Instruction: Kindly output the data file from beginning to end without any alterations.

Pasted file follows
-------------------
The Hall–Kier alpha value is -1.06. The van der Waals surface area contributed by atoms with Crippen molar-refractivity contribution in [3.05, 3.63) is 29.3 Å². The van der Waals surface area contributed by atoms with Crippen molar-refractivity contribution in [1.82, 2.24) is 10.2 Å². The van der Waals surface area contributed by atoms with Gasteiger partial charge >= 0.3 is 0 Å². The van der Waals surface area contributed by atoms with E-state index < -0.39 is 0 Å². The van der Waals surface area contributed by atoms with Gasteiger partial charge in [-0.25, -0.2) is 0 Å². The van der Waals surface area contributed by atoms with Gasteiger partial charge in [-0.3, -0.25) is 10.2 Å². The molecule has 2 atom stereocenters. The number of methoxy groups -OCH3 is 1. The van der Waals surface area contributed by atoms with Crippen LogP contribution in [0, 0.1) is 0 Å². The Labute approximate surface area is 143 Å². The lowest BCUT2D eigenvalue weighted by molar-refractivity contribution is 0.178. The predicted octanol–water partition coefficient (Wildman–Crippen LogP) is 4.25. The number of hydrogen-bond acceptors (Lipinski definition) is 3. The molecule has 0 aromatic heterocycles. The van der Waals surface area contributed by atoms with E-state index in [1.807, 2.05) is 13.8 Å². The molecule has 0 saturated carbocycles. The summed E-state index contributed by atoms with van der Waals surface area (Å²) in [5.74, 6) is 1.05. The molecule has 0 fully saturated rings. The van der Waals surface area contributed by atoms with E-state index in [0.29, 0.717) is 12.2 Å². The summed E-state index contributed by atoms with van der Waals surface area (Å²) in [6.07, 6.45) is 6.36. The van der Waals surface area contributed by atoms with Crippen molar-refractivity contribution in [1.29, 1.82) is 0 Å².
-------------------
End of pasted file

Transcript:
The Hall–Kier alpha value is -1.06. The van der Waals surface area contributed by atoms with Crippen molar-refractivity contribution in [3.05, 3.63) is 29.3 Å². The van der Waals surface area contributed by atoms with Crippen molar-refractivity contribution in [1.82, 2.24) is 10.2 Å². The van der Waals surface area contributed by atoms with Gasteiger partial charge >= 0.3 is 0 Å². The van der Waals surface area contributed by atoms with E-state index < -0.39 is 0 Å². The van der Waals surface area contributed by atoms with Gasteiger partial charge in [-0.25, -0.2) is 0 Å². The van der Waals surface area contributed by atoms with Gasteiger partial charge in [-0.3, -0.25) is 10.2 Å². The molecule has 2 atom stereocenters. The number of methoxy groups -OCH3 is 1. The van der Waals surface area contributed by atoms with Crippen LogP contribution in [0, 0.1) is 0 Å². The Labute approximate surface area is 143 Å². The lowest BCUT2D eigenvalue weighted by molar-refractivity contribution is 0.178. The predicted octanol–water partition coefficient (Wildman–Crippen LogP) is 4.25. The number of hydrogen-bond acceptors (Lipinski definition) is 3. The molecule has 0 aromatic heterocycles. The van der Waals surface area contributed by atoms with E-state index in [1.807, 2.05) is 13.8 Å². The molecule has 0 saturated carbocycles. The summed E-state index contributed by atoms with van der Waals surface area (Å²) in [5.74, 6) is 1.05. The molecule has 0 fully saturated rings. The van der Waals surface area contributed by atoms with E-state index in [0.29, 0.717) is 12.2 Å². The summed E-state index contributed by atoms with van der Waals surface area (Å²) in [6.07, 6.45) is 6.36. The van der Waals surface area contributed by atoms with Crippen molar-refractivity contribution in [1.29, 1.82) is 0 Å².